This Week’s Ludicrous House Vote to Impeach the IRS Commissioner

The House Freedom Caucus wants to impeach John Koskinen before the moving vans arrive to take him out of office when Trump becomes president. Photo: Chip Somodevilla/Getty Images

Winners of elections are supposed to be at least a little bit magnanimous. They’ve won, their enemies have lost, what’s the point in being vengeful?

The House Freedom Caucus clearly did not get the magnanimity memo, because they’ve succeeded in forcing a House vote this week on a completely pointless effort to impeach IRS Commissioner John Koskinen.

Outgoing Rep. John Fleming (R-La.), a caucus member, is expected to file a privileged motion sometime Tuesday that’s required ahead of filing the formal impeachment document. Under chamber rules, that means anyone in the House can call up the resolution after two days, so the vote will happen on Thursday.

No, there haven’t been any impeachment hearings where the case against Koskinen could be discussed, witnesses called, rejoinders heard. That’s because the House Judiciary Committee refused to be a party to this particular witch-hunt. And I guess the Freedom Caucus folk have heard their own voices enough in various right-wing echo chambers that they’ve concluded it would be a miscarriage of justice to let Koskinen stay on until D9nald Trump fires him, probably on January 20.

Koskinen’s high crime and misdemeanor was to deny he destroyed emails supporting the Freedom Caucus’s own claim that a section of the IRS was persecuting conservatives, and especially conservative Christians, by singling out their applications for 501(c) status for special scrutiny as they came pouring in after the 2010 elections. This “scandal” does sound worth looking into until you realize that the applicants (a) wanted this status purely and simply to hide their donors from public view; (b) weren’t messed with in any way whatsoever beyond having to wait by the mailbox for notifications that did not come, which is not the sort of fate normally associated with words like “persecution”; (c) were “targeted” because Tea Party–associated applications seemed to be coming out of nowhere in unbelievable quantities; and (d) eventually all but three applications were disposed of one way or the other. The emails really don’t matter unless you buy the whole conspiracy theory, but it sure did sound good in 2016 to yammer about Democrats and emails, didn’t it?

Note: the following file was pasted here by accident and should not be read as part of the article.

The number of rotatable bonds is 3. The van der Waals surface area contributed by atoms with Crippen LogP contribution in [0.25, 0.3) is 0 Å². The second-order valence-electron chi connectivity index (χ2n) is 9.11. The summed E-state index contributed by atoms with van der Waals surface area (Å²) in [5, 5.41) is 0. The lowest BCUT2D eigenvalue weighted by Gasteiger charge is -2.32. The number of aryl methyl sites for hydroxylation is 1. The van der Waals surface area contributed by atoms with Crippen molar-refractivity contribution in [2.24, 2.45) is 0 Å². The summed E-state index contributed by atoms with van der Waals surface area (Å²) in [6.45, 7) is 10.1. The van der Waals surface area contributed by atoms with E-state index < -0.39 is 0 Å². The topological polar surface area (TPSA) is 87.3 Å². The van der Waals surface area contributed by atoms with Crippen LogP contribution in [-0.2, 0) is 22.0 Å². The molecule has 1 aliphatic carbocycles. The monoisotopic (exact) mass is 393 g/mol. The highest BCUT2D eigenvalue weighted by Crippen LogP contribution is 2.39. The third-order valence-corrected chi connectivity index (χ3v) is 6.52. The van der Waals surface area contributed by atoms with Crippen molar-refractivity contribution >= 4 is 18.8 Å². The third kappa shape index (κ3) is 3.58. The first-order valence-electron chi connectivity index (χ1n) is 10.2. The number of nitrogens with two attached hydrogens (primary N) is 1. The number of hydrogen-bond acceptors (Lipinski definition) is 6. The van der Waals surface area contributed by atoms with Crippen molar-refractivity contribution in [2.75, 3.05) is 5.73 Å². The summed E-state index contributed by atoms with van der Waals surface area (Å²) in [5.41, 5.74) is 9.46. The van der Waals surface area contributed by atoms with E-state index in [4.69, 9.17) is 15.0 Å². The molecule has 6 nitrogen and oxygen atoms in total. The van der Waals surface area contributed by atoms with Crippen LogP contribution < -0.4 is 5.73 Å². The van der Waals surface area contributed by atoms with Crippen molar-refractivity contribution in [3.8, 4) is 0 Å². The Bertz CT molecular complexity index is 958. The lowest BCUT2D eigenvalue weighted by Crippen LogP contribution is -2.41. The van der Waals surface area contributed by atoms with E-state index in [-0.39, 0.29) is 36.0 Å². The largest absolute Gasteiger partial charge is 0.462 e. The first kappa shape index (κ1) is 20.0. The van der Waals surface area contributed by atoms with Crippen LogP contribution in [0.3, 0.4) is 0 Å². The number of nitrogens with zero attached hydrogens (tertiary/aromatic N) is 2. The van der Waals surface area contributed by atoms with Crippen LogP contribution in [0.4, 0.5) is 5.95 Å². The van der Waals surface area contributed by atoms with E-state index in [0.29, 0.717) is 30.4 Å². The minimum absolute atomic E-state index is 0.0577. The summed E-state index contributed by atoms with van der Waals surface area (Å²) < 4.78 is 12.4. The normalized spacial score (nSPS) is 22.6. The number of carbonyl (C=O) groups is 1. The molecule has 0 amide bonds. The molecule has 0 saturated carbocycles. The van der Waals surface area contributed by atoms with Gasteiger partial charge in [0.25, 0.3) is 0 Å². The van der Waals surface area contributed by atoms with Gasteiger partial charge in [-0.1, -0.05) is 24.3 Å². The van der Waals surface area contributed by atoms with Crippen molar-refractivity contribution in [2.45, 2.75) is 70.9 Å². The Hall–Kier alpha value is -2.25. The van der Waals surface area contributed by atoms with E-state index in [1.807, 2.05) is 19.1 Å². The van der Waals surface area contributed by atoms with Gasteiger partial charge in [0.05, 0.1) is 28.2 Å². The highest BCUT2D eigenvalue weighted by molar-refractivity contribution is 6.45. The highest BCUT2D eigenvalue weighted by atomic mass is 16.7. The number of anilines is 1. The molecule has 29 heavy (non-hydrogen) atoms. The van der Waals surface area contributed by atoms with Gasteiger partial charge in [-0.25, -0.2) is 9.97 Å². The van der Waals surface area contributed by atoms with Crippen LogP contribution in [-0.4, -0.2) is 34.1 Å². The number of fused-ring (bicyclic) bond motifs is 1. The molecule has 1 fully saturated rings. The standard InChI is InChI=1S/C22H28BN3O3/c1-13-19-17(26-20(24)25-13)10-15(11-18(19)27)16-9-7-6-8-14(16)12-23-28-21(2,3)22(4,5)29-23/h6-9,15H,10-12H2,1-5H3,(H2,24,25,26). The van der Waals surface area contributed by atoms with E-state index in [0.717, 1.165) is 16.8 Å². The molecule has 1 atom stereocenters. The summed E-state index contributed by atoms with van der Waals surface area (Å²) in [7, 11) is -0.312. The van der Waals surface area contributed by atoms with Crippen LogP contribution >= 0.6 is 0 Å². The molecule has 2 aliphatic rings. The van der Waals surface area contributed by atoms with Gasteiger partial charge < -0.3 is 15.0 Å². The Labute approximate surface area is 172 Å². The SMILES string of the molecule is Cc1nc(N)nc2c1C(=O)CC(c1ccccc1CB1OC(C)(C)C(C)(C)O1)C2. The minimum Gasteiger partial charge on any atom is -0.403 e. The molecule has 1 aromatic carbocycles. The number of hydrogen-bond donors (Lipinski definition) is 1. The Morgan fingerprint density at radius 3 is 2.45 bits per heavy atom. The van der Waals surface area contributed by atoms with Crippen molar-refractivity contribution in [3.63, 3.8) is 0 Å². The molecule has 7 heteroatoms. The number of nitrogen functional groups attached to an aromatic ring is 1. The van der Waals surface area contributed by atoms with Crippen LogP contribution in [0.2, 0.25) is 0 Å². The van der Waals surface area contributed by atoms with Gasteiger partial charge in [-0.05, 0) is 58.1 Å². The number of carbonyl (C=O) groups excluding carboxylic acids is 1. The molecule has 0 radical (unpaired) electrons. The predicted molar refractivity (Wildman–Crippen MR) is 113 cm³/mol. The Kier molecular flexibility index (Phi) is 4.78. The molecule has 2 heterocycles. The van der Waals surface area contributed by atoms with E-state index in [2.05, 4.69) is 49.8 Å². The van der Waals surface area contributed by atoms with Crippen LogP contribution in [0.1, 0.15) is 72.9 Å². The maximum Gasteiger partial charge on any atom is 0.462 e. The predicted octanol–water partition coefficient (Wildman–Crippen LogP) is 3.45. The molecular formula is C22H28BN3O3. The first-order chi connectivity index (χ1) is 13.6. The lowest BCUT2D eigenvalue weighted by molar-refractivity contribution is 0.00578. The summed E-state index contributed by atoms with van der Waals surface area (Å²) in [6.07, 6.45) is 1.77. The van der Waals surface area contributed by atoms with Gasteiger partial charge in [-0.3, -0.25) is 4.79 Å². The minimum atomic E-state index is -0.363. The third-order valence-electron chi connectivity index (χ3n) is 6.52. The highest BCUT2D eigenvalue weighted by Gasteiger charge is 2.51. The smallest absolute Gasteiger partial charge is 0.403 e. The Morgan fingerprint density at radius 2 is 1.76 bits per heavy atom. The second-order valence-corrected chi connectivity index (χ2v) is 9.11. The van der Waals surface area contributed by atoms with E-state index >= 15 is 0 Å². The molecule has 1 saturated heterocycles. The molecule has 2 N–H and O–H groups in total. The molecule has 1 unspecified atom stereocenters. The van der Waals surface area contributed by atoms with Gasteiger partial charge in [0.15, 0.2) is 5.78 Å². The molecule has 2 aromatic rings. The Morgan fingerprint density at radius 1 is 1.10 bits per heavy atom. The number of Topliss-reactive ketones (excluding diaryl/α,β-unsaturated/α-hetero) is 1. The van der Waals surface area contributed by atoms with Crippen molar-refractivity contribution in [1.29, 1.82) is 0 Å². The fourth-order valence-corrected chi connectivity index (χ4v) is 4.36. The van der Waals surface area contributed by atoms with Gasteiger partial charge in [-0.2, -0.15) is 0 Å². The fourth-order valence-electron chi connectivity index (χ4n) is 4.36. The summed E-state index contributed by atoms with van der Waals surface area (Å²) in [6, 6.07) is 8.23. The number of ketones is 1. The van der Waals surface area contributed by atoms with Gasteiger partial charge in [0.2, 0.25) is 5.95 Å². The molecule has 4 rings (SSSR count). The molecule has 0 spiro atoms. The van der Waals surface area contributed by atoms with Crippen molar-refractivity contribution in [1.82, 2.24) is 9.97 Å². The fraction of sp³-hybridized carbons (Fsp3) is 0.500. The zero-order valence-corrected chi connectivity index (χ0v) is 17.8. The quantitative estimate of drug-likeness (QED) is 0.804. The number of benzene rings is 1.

Even if you do somehow believe that denying people 501(c) status is the 21st-century equivalent of feeding them to the lions, the new administration can in a matter of weeks begin cleaning the Augean stables of this and every other agency, and if law-breaking is uncovered, it can refer the information to the appropriate prosecutors. But if the House Freedom Caucus has its way, the Senate will have to hold an expensive trial over removal of Koskinen just before the moving vans arrive in any event.

This is precisely the kind of embarrassing behavior House Speaker Paul Ryan doesn’t need at a time when he’s probably working 20 hours a day to reach agreement with the Trump people and the Senate on a budget-reconciliation bill designed to set back the cause of liberalism by many decades. But in this as in so many ways, Ryan has to keep these people calm if not happy. And you never know if the president-elect might insert himself into this brouhaha and demand Koskinen’s impeachment on Twitter.

The Ludicrous House Vote to Impeach the IRS Commissioner